GIS gain manual adjustment (July 19, 1996)
It has been announced by the GIS team that GIS gain can be incorrect in some cases beyond the usually expected uncertainties (see also the GIS calibration uncertainties ). In this document, we explain how to adjust GIS gains using ascalin (v0.9r and newer), when users encountered the GIS gain problem. This method can be also used to adjust SIS gain.
The following example is GX339-4 observed in September 8, 1995 (counting rate is about 20 cts/s/GIS). The first figure shows the original GIS3 energy spectrum in 1.5 - 6 keV fitted with a broken power-law plus absorption.
Because of the artificial gain shift, deviations are clearly seen at around the 2.2 keV (Gold M-edge) and 4.8 keV (Xe L-edge) instrumental spectral structures.
The following figure shows the spectrum after redistributing counts in the spectral file so that the new PI (pulse-invariance) channels corresponds to the 0.98 times the original channels.
The instrumental features become much weaker, and it is guessed that the correct gain is 0.98 times the original one. Please note that redistributing counts in the spectral file is not a precise method to cope with this problem, since this process will introduce additional unknown errors.
Below, we show a result using the xspec 'gain' command for the original spectrum. With the gain=1.023 and offset=0, the 2.2 keV feature almost disappears. Note that 1.023 is nearly 1/0.98 (xspec changes energy scale of the model, not the data).
Please be careful that xspec 'gain' command does not correct the Xe-L feature at 4.8 keV. This is because the Xe-L feature is in the RMF , although the 2.2 keV Au-M feature is in the ARF . To demonstrate this point, please look at the following figure in which we used gain=1.2. Note that the Au-M feature in the model moves toward higher energies, but Xe-L feature does not move.
A correct way to adjust gain is to assign new PI values to the original event file. The new ascalin (v0.9r and newer ) has this capability. An example of the command to do this is the following.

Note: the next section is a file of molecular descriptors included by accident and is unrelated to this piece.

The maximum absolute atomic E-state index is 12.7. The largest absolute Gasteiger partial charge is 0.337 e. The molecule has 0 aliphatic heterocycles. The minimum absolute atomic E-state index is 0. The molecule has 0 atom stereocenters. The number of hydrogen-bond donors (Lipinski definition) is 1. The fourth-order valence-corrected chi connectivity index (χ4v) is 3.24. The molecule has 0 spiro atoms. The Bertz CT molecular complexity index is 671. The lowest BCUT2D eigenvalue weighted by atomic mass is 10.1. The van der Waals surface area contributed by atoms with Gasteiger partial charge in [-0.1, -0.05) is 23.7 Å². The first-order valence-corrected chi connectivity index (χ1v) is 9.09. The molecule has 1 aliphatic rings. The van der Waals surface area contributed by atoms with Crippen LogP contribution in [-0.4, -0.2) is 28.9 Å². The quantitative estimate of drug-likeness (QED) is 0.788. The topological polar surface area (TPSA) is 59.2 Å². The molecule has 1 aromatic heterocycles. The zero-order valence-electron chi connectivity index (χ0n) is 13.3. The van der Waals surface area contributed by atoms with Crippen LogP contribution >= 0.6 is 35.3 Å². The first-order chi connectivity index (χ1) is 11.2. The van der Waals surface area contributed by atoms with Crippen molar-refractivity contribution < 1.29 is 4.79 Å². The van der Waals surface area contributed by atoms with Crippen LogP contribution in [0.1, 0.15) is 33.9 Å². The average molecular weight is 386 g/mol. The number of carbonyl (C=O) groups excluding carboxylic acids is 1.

ascalin datafile=ad43001000g300370l.unf calfile=caldb tempofile=ft950908_0323_0800.ghf attitude=none gainnorm=1.023Thus PI values of event files are redetermined using gainnorm=1.023, which means the new PI values are 1/1.023 of the original ones. The new spectrum extracted from this event file seems normal, showing much smaller deviations at the 2.2 keV and 4.8 keV instrumental features (see below).
Please be careful that even when the GIS3 suffers from the gain problem, the calibration source peak appears at 5.97 keV, the energy expected when the gain is normal ( ASCA Newsletter vol 3, p. 11). The GIS3 gain problem is caused by an apparent inward shift of the calibration source. Because of the strong positional dependence of the gain (the gain is smaller outwards), the calibration source is assigned a smaller PI than real. The program which determines temporal gain (temp2gain) determines the temporal gain so that the smaller PI values of the calibration source corresponds to the expected energy (5.97 keV).
Hence, larger than real temporal gain values are written in the gain history file, and events from the X-ray source, which are taken near the center of the detector, are assigned larger PI values. Therefore, after reassigning the PI values so that the source energy spectrum becomes normal, the calibration peak will appear at a lower energy. In the case above, the new calibration peak appears at 5.84 keV after the gain correction.
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